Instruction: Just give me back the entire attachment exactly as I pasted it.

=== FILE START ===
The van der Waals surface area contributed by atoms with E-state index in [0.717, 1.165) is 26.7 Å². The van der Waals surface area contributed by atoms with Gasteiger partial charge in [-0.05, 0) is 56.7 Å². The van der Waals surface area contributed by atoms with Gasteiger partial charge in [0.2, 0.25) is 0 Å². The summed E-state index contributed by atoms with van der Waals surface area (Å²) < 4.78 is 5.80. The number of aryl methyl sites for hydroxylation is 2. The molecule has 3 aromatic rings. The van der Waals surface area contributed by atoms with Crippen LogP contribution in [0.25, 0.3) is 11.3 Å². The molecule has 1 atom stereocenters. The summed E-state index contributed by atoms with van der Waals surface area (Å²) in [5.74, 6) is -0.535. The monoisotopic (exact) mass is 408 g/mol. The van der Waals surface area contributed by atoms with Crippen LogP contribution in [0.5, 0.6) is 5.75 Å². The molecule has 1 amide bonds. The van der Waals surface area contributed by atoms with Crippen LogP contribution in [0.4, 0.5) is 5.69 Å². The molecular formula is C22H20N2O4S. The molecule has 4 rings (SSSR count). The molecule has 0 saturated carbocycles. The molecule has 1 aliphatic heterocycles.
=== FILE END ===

The van der Waals surface area contributed by atoms with E-state index in [0.717, 1.165) is 26.7 Å². The van der Waals surface area contributed by atoms with Gasteiger partial charge in [-0.05, 0) is 56.7 Å². The van der Waals surface area contributed by atoms with Gasteiger partial charge in [0.2, 0.25) is 0 Å². The summed E-state index contributed by atoms with van der Waals surface area (Å²) < 4.78 is 5.80. The number of aryl methyl sites for hydroxylation is 2. The molecule has 3 aromatic rings. The van der Waals surface area contributed by atoms with Crippen LogP contribution in [0.25, 0.3) is 11.3 Å². The molecule has 1 atom stereocenters. The summed E-state index contributed by atoms with van der Waals surface area (Å²) in [5.74, 6) is -0.535. The monoisotopic (exact) mass is 408 g/mol. The van der Waals surface area contributed by atoms with Crippen LogP contribution in [0.5, 0.6) is 5.75 Å². The molecule has 1 amide bonds. The van der Waals surface area contributed by atoms with Crippen LogP contribution in [0.4, 0.5) is 5.69 Å². The molecular formula is C22H20N2O4S. The molecule has 4 rings (SSSR count). The molecule has 0 saturated carbocycles. The molecule has 1 aliphatic heterocycles.